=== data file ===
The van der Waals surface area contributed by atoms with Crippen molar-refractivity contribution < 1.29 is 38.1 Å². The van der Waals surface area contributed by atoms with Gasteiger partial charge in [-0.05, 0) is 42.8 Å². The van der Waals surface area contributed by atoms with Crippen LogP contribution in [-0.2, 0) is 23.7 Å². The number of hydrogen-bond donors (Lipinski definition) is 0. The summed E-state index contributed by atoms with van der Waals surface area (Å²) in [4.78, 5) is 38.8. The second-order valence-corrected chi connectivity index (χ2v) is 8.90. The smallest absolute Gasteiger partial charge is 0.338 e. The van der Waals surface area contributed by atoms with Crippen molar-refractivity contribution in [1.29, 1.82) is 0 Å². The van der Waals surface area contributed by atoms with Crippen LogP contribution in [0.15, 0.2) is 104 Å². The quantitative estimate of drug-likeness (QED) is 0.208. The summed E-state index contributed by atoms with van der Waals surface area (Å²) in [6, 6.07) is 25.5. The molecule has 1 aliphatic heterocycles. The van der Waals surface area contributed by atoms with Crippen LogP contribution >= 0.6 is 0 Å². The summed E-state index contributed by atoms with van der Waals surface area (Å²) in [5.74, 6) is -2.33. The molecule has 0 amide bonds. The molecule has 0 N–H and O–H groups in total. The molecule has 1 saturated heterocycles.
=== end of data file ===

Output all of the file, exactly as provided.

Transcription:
The van der Waals surface area contributed by atoms with Crippen molar-refractivity contribution < 1.29 is 38.1 Å². The van der Waals surface area contributed by atoms with Gasteiger partial charge in [-0.05, 0) is 42.8 Å². The van der Waals surface area contributed by atoms with Crippen LogP contribution in [-0.2, 0) is 23.7 Å². The number of hydrogen-bond donors (Lipinski definition) is 0. The summed E-state index contributed by atoms with van der Waals surface area (Å²) in [4.78, 5) is 38.8. The second-order valence-corrected chi connectivity index (χ2v) is 8.90. The smallest absolute Gasteiger partial charge is 0.338 e. The van der Waals surface area contributed by atoms with Crippen molar-refractivity contribution in [1.29, 1.82) is 0 Å². The van der Waals surface area contributed by atoms with Crippen LogP contribution in [0.15, 0.2) is 104 Å². The quantitative estimate of drug-likeness (QED) is 0.208. The summed E-state index contributed by atoms with van der Waals surface area (Å²) in [6, 6.07) is 25.5. The molecule has 1 aliphatic heterocycles. The van der Waals surface area contributed by atoms with Crippen LogP contribution >= 0.6 is 0 Å². The summed E-state index contributed by atoms with van der Waals surface area (Å²) in [5.74, 6) is -2.33. The molecule has 0 amide bonds. The molecule has 0 N–H and O–H groups in total. The molecule has 1 saturated heterocycles.